Union recorder. (Milledgeville, Ga.) 1886-current, March 26, 1936, Image 1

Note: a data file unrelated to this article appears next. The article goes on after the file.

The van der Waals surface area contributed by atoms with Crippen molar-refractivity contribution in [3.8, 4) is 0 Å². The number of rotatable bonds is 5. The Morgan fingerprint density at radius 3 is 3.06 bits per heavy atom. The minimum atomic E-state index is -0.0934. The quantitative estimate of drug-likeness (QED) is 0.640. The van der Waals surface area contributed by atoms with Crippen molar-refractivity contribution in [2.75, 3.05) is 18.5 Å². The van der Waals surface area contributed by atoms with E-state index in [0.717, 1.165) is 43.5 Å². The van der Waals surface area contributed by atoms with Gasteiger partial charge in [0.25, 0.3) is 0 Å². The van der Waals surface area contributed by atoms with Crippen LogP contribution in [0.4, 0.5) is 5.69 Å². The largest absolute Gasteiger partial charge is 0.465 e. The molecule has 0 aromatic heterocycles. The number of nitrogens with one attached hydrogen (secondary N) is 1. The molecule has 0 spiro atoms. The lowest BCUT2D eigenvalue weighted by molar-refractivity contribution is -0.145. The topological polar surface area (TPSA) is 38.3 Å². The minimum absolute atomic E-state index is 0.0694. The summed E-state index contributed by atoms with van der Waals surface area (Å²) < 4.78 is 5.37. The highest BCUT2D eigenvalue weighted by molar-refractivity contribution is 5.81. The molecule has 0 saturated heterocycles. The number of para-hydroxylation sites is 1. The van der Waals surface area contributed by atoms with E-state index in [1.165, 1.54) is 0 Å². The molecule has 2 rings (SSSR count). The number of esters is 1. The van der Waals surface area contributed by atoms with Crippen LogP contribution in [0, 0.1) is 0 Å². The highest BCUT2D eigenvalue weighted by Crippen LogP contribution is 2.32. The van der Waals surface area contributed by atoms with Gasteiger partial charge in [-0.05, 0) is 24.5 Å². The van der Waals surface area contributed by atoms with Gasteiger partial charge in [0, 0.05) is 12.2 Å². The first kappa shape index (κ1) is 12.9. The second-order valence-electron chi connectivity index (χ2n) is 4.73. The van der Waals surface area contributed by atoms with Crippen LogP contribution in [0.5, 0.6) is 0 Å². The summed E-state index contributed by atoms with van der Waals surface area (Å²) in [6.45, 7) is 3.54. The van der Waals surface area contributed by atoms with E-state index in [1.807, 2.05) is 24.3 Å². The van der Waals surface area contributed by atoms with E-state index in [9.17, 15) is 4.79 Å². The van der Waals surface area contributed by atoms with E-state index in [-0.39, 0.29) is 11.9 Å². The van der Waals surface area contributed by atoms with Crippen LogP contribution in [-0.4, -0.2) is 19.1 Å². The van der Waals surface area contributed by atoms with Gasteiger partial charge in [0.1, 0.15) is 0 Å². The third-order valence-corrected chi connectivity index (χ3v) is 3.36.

First Section - Sixteen Pages pbttwojjsani*; OF PEOPtE > p™^' ■£?*: ffijje Hniott'Keciyrbwr A BALDWIN COUNTY ‘ WMk Owm Om HJUME CVI. l ies^ t * bU “s 4 to B8 Milledlerii*, Ga., I 21, IMC cmmmim h ins NUMBER 31 fiion Recorder Cooking School Campus Theatre April I, 2 and 3 Campus ...Dsv School ud FeoJ Skew jfill be of Outit«B<li»I to Houiewirf*. Union-Recordert Tenth an- e" ric Cooking School »“« . !h,;, *111 open at ten-thirty d Wednesday morning at the U* Theatre and contlnnes -mil;; Fridi} • ... K a ^ school this year <*»** ,'%££* Ifcll "v.Suon h0 to are aS a Sa ‘ rl ° r t> ”om“ d lro“ h °hc y West- U ^Electric and Manulac- ol the home service depart- £ ol the Georgia Power Ccc he demonstrations and lec- ' x given on the stage ol and will begin n-thirty. The school my attractive sou- .ttendance prizes be given each day. The ia- ire invited to come early and th? 'ood displays to be made the Mezzanine floor of the us Theatre. The school is y Millcdgeville’s popular re :o afford every lady in the .. „nd iurroundingTtoWns a com- lable seat and to give Miss ay full advantage of the big ne for her demonstrations, liis Gray has arranged most ■esting lectures and will not give many new recipes »nd , in the economical prepaca,- of food, but will also demon- e many old recipes, he schools have grown In im- year and the school year will be the largest and Interesting ever staged. New books vdth hundreds of new ,pes will al.o be given away. The hous-wives are permitted to •mg their cooks this year. If they The Negro balcony will be lien to the cooks. Union-Recorder cordially ites every lady in Milledgeville surrounding cities to attend school. The seating capacity be ample and the lectures and onst rations most beneficial interesting. The morning s will probably be more con- 'nt and will not interfere church services or club and 1 meetings. The clashes will begin each .irning at ten-thirty and the la- ?s are uoked to be on time, member the dates April 1, 2 and Wednesday. Thursday and Pri- IEUICAL AUXILIARY TO CELEBRATE DOCTORS DAY NEXT MONDAY Monday. March 30th. will •b-ated as Doctor's Day J * ‘he state and members Countv Medical ’ A U place flowers on the : li doctors burled in the aut . i n tribrte to the '■ c-ie men who devoted Ve> ’ 'his noble profession am-. • ;u e a mar fc er w m be fitting services to f Dr Crawford W. ; -n t physician to use - : anesthesia. Other tri- e Paid the doctors of ov 5 he auxiliaries of the •' Georgia's most famous 1 - buried in Milledgeville memorial service on next be most impressive, u. ary will also place flow- •-* graves of doctors buried emeteries hi the countv. G. S. C. GETS NEW BUILDING GRANT C iintmliM if Nnr Dmibij •t Vau'tCAti. G. S. C. W. was included in the new building program for Georgia colleges which was apporved by the federal government and sent to the board of regents Tuesday. In the building offers of the fed eral government the local woman’s college will get a new dormitory for 100 students. The college has also asked for a new health and educa tion building, new music and class room building and other improve ments. The entire building program has been made possible by a federal grant to the regents and all plans and bids must receive the govern ment approvals. A gyant for the buildings was made after a confer ence by Marion Smith and Maj. Clark Howell, members of the reg ents. with the federal officials at the request of Georgia aRocsevelt leadears. " n hooper to be memorial day speaker D Hooper, of the the University of Geor- '; 1 .' :tcrf, Pted an invitation ••' Robert E Lee Chapter deliver the oration or day which will be ob- •: ••• 27th. Monday, in- • ' •■ accustomed dav. Sun- leth. : er married Miss Flor- ■■ native nr this city ■ r of Dr Chas. Harty 7 ‘--l itr.own here. plans for the memor- ration e will be an- A CAPPELIA CHOIR TO GIVE RECITAL FOR RELIEF FUND Procram Thursday Evening at G. S. C. W. Auditorium WUI Aid Red Cross Drive. Thursday evening at 8:30 at the G. S. C. W. auditorium a thorough ly enjoyable evening awaits those of us who attend,on the concert to be given then. by Mfcledgeville’s A Capella Choir under the auspices of the local Bed Cross Chapter for the benefit of the flood victims. This concert offers us of Mllledce- vllle a twofold opportunity. It of fers us first the opportunity to ful fill an evident Christian duty, namely, to rise to the needs of our many brothers and sisters who find themselves in distress through no cause of their own. a distress which we too could suffer for we have no more assurance than they had that the ravages of floods and other dlstructive forces will con tinue to pass us by. But ours will iot be a selfish motive in rising to *hc needs of those who have c uf- 'ereri from the devastating flood- waters. We are o Christian people and whether or not there Is a threat to our well-being we will respond to our brothers and sis ters in need because in responding that we are responding to the needs of Our Saviour. Jesus Christ, to their need we are convinced We will go to the auditorium this ening in great numbers to at- *est our fidelity to Christ who suf fers In the person of the needy of the flooded areas of our country. In going we will avail ourselves of other opportunity this concert affords and that is to manifest our appreciation to Max Noah and to he members of the A Capella Choir. We. the whole community of Milledgeville. is indebted to Mr. Noah and the splendid organiza tion he lias perfected under the name. Milledgevilles A Capella Choir. In his tour of the state he impressed on the communities which his choir went that the name. Milledgeville. stands for cul ture and real a u vancement. Local ly he has made possible a fuller understandaing of the best there is in the department of music in which his choir excels. A iov and a pleasure awaits us in the rendi tion of the various numbers r: the choir’s program and as we listen there will be the consciousness that we are fulfilling an evident Christian duty towards the suffer ing and the needy in the distress ed areas of our common country Let us set aside all other things and turn out en masse this BAPTIST WUI GATHER HERE ftefiul Coifcmce on Evuiplim •ad Stewardship to Be Here April 3rd. Baptist pastors, association^ officers and other leaders will as semble here on Friday, April 3rd, for a one day conference on Evan gelism and Stewardship. Rex. James If. T*resl, the host pastor, has announced. The conferences will begin at 10:30 A. If. and 2 P. M. The morn ing conference which will end at I P. M.. will be devoted to Evan gelism and the afternoon confer ence will be on Stewardship and related subjects. The programs are to include definite plans for promotion of the varolus phases of the work throughout the asso ciation as well as the churches. The conference Is expected to as semble more than a hundred vis itors. Included in the list of leaders in Georgia and Southern Baptist affairs who will appear on daily programs are Dr. Ellis Fuller, president of the Home Mission Board of the Southern Baptist Convention and pastor of the First Baptist church, Atlanta: Dr. W. H. Knight, pastor of the Eaptlst Tabernacle. Atlanta: Dr. Roland Q. Leavell. Pastor of the First Baptist church of Gaines ville; Dr. F. S. Porter, pastor the First Baptist church of Col umbus; Dr. James W. Merritt. Executive Secretary-Treasurer the Georgia Baptist convention. Rev. Teresl said the conference was one of a series being held throughout the state in central points. Every member of the Bat) tist denomination Is invited to at- lend the conference here on next week. WESLEYAN ALUMNAE WILL CELEBRATE “ALL WESLEYAN DAY” Plans for Centennial Celebration Will Be Made at Meetinc March 28th. “All-Wesley an Day", which be observed by the alumnae of Wes leyan College everywhere March 28. will be celebrated here I gathering of former Wesleyanites at the home of Mrs. Samuel J. Whatley local alumnae president. The purpose of the meetings wit be tc hear and outline plans for the centennial celebration v. will take place at the college May 29—June 1 during commem«ment. A historic pageant will be one of the cclonful events planned. The founding of the college in 1836 followed a debate in the stab* legislature at Milledgeville. Decem ber 23. 18*56. Alexander Stephen-^ made the speech which fumed the tide in favor of the establishment of an institution cf higher learning for women. On this date was signed the charter of the first woman’s col lege »n the world authorized “to grant degrees to women.” The group here will have added historic inter est because of these facts. Alumnae gatherings will listen in Saturday on a special radio program to be broadcast by WSB at 5:45 E. S. T. Dr Dice R. Anderson, presi dent of the instiution, will speak, and Director Joseph Maerz of the Conservatory will play. Among those expected to attend the meeting here are: Mrs. Louis Hall. Mrs. J. E. Kidd. Mrs. L. J. Rozar. Mrs. J. I. Garrard. Mrs. Wil liam Fraley. Mrs. Erwin Owen. Mrs. M. M. Parks. Mrs. Harris Halt Mrs. William Mcrrison. Mrs. Edgar Long. Miss Maggie Jenkins. Mrs. C. E. Gicen. Miss Callie Cook. Mrs. Kizer. Mrs. Christian, Mrs. Ethel Booman. Mr*. Kev. Mrs. Samuel Whatley, and Mrs. T. H. Rentz. .All others interest- Red Cross Chairman Makes Appeal for Flood Relief Funds With a quota of $500 set as Baldwin county’s part m the na tion wide appeal for funds to aid In the Red Cross relief to flood suffers In the east and middle west, Mr. Otto M. Conn, chairman of the local Red Cross, issued an appeal to citizens to contribute to this fund. Many contributions have already been made, but the goal has not yet been reached. Prof. Max Noah will present the A caDoella choir In a benefit recital Thursday eve ning to aid in raising this money. The appeal of Mr. Conn is as follows: The President of the United States, the greatest humanitarian to ever occupy this exhaulted of fice. and the American Red Cross are sending appeals throughout the country asking for aid to the distressed people in the stricken areas In the north and east. Since the World War there have been six major catastrophies. five of which have been in the south In each instance the American Red Cross has rendered invaluable service in relieving the distressed and suffering. Within the past ten years 85 per cent of the money ex pended by the Red Cross has been spent in the south and southwest. Now that a disaster has overtaken our neighbors of the north and east, It is our duty to come to their relief. The quota placed upon the Mil- 1 edge rille chapter of the American Red Cross Is only $500. and as chairman of the local organiza tion, I am making this appeal tc our people In the belief that they will assist in this noble undertak ing. Prof. Max Noah has kindly con sented to give a musical at the auditcrlum of the Georgia State College for Women on Thursday evening, at 8:30 o'clock. Let me urge upon our people to attend this concert and at this time assist the Red Cross In their great work by making a free will offering. Let it not be said that the people of Milledgeville are lacking in their humane understanding and sym pathetic relief for those in dis tress. If unable to attend this musical, leave your contribution either at the office of the Georgia Power Company, or at either of the four banks of Milledgeville. these Insti tutions will be glad to receive this money and turn it in to the proper channels. Respectfully, OTTO M. CONN. Chair. Milledgeville Chapter. American Red Cross. REV. H.S. SMITH FARM AGENT GETS PLANS REVIVAL COHONPROGRAM Pre-Enter Service! to Be Held »t Methodist Church Week of April 5th to 12th. Rev. Horace S Smith, pastor ol the Methodist church has an nounced a series of Pre-Easter services to be Tv !d at the church the week of April to the 12th. The evangelistic services will begin on Sunday morning April trict, will preach the first ser- 5th and Rev. Henry Jones, Pre.i- ding Elder, of the Augusta Dis trict. will preach the first sermon. Rev. Smith will preach at the other services to be held twice daily at 10:15 in the morning and 8 o’clock In the evening for the the remainder of the week. Mrs. Edgar Long, organist of the church, will have charge ol the music and Is making plans tc to have a large choir for song ser vices befort each meeting. The services which are held Holy Week, have become a custom of the church for the past several years. The public Is invited to attend each service. Mrs. Alex Mitchell of Columbus, is visiting her daughter. Mrs. Frank Mansfield. VAR VETERAN PASSES AWAY iC. i (I Vctenat HwpiUl ■ At- Judge James B. Park will come to Milledgeville April 13th and hear a number of demurrers and appeals that can be disposed of without a jury. The special couit will help clear the congested civil calendar at the regular term. Afent Cook ■ Atkeui For Confereace on New Africa!-! toral Profru). Farm Agent W. Y. Cook was in Athens Wednesday attending a con-1 ferwxce of farm leaders of the stats j to receive instructions on the new i agricultural program that is to be | inaugurated by the Department of j Agriculture under Secretary Wal- j lace. Agent Cook expects to return to j Milledgeville with full instruction: ! and will hold group meetings of I land owners and farmers at an earl/ date to go into the complete pro gram and to get the new plan in operation as early as possible. Mr. Cook said before leaving that he did not know how the program would be operated, but that he ex pected to receive complete details with instructions to go ahead in this county. Farmers of the county are waiting with interest and indications arc that cooperation will be practi cally universal. The congress approved the new program placing Secretary Wallace in complete charge about ten day c ago. Mr. Cully Cobb will be nead of the division in which Georgia is lo cated. Announcements of meetings and other details will be med-* later. Funeral services were held Mon day afternoon from the First Bnp- tist church for Albert G. Martin, world war veteran, who died on Saturday, March 21st in a veterans hospital in Atlanta. Mr. Martin was stricken about ten days ago and his illness be came critical only a few days be fore his death. Members of his family were summoned to Atlan ta Friday and death came late on Saturday night A veteran of the 82nd division the American Expeditionary For ces, Mr. Martin suffered wounds received in France and had not enjoyed normal health since the war. spending a great deal of his time in the hospitals. Rev. James M. Teresi paid tribute to his valor and patriotism at the funeral ser vices on Monday when a large ga thering of friends assembled in a last tribute. Interment was in the city cemetery with the following acting as pall bearers: Messrs: John Holloway. J. F. Bell, Jr., Stewart Wootten. J. F. Muldrow, Dr. Richard Binion, Dr. Edwin Al len. Members of the Morris-Little Post America Legion and the young men’s Bible class of the Baptist church, taught by Mr. Joe Moore, served as an honorary escort. Mr. Martin is survived by his wife, who was Miss Eula Mae Ses sions, one son, A. G. Martin. Jr., his parents, Mr. aifi Mrs. J. R. Martin of this city, brothers, W. J. J. B. and Leon Martin of Mil ledge- Vllle; O. R. Martin of Charlotte, N. C., G. B. Martin of Macon, J. D. Martin of Devereaux, sister^ Mrs. Ruffus Reid, of Milledgeville. Mrs. WUI Brantley of Devereaux. Mr. Martin was bom in Mil- IelgevUle May 7, 1896. He spent his life here except for the time he served in the army of the United States during the world war. He enlisted soon after the war start ed and went over seas with the 82nd division and took part in many of the major engagements of the war He was severely wounded and returned home an Invalid. He was a member of the Legion, the Baptist church and took an active part in both the or ganization and the church. He had a wide circle of friends through out the city and county. The Rev. W. C. Budd has an nounced that there will be both morning and evening services at the Hardwick Methodist church at th* regular hours. Dr. Kelly Donates Collection To History Museum GSCW Lsked to get in touch v nlng in the name of humanity and I ^5. Whatley immediately. out of a sense of gratitude. JAMES McMANAR.-,. BIRTHDAY GREETINGS mr. McKinley continues TO IMPROVE The many friends of Mr. Guv C. McKinley are happy to know that The Union-Recorder extends best wishes for a happy birthday to the following who this week celebrate their birthdays: Mrs. L. P. Longi his condition continues to improve j Mary Ann Bosti-k. Mrs. John Ril< and that he is convalescing from a serious illness of several w-eks. Mr. McKinley Is gradually re gaining his strength and it is thought that he wUl be well enough to sit-up this week. George Ritchie. Mrs. M. M. Parks. Betty Jeane Groover. Miss Dona Smith. Floyd Jackson. Mrs. W. R Braxley and Mr. Torn Fraley. A valuable exhibit of flint Arti facts and Pottery from the site of old Oconee Town obtained as a re sult of archt'ological reconnaissance during October. 1935, by a field party under the direction of Dr. A. R. Kelly. Archeologist in charge of the exploitations at Ocmulgee Na tional Monument Maccn. Georgia, have been donated to the Georgia History Museum at G. S. C. W. Dr. Kelly states that “the Oconee Tribe is probably derived from the Hitchite Indians, later amalgamated with the historic Creeks Some of these people still preserved ther tribal identity in historic time:, whereas their ancestors probably oc cupied the same relative areas on the Oconee and Ocmulgee Rivers in Pre-DeSoto times. No historic or European trade objects have keen found on the site ol old Oconee TTie decorative scheme on the pottery exhibit is interesting and instructive. Dr. Kelly describes it as being: the Incised, Cord wrapped Paddle. tamped checker. Incised Punctate, and Paddle marked. The trenching of Oconee Town ' was sponsored by the John Milledge ville chapter of the S. A. R. and the j Nancy Hart chapter of the D. A. R. the object being to discover whether ' the Indian civilization here was in ! anyway related to that found at t Ocmulgee National Monument Park J in Macon. Mrs. J. L. Bcescn. past state historian of the D. A. R. help ed secure for the Museum the ex- ! hibit. The History Club which be gan the Georgia History Museum about ieven years ago treasure high ly this new additio nto the Georgiana already assembled. WORK IS STARTED ON NEW SINCLAIR STATION ON THE HILL New Structure WUI Be Spsafsk Style and Oue ol Moot AKrmeUvo In City. Work uis started this week on the new Sinclair service station on •<rner of Montgomery and Columbia streets. The site of the station was rec ently purchased by Mr. Leonard Fowler. The new sttflon is being built to specifications of the Sin clair Refining Co., and will be Spanish in style and one of the most attractive in the city. The new station wiil b? com pleted within a few weeks and will be under the management of Mr. L. A. Fowler, local Sinclair dealer. SHERIFF IIAYN1E OUT AGAIN The friends of Sheriff W. J. Hay- nie are glad to see him out again after an illness of several weeks. WITH or* ADVERTISERS This is a rather full order this week, but sixteen pages arc crowded with messages of im portance to you. Read every ad vertisement. Easter is just around the cor ner. and ycu will find the ads a guide to better values. There are many new food values presented each week too. Read the grocery ads and come to the Cooking School next week. You can serve more appetizing wishes and save on your food bill by reading the grocery ads each ♦eek in The Union-Recorder. The ads in this paper are your guide to more convenient, and economical shopping.